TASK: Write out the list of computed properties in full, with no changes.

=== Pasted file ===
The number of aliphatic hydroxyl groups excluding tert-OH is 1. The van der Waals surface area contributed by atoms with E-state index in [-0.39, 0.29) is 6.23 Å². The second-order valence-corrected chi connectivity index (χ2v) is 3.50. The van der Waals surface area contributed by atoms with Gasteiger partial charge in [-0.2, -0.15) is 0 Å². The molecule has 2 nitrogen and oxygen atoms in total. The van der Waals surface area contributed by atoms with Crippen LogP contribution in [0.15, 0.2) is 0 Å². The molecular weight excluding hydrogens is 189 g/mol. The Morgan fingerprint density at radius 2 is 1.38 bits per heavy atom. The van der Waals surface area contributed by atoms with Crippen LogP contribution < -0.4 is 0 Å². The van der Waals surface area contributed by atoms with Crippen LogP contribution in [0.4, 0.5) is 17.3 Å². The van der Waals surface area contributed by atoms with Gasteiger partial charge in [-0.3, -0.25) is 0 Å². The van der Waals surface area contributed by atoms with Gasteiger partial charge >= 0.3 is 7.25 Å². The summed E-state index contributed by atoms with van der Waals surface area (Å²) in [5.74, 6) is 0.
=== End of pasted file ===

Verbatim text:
The number of aliphatic hydroxyl groups excluding tert-OH is 1. The van der Waals surface area contributed by atoms with E-state index in [-0.39, 0.29) is 6.23 Å². The second-order valence-corrected chi connectivity index (χ2v) is 3.50. The van der Waals surface area contributed by atoms with Gasteiger partial charge in [-0.2, -0.15) is 0 Å². The molecule has 2 nitrogen and oxygen atoms in total. The van der Waals surface area contributed by atoms with Crippen LogP contribution in [0.15, 0.2) is 0 Å². The molecular weight excluding hydrogens is 189 g/mol. The Morgan fingerprint density at radius 2 is 1.38 bits per heavy atom. The van der Waals surface area contributed by atoms with Crippen LogP contribution < -0.4 is 0 Å². The van der Waals surface area contributed by atoms with Crippen LogP contribution in [0.4, 0.5) is 17.3 Å². The van der Waals surface area contributed by atoms with Gasteiger partial charge in [-0.3, -0.25) is 0 Å². The van der Waals surface area contributed by atoms with Gasteiger partial charge >= 0.3 is 7.25 Å². The summed E-state index contributed by atoms with van der Waals surface area (Å²) in [5.74, 6) is 0.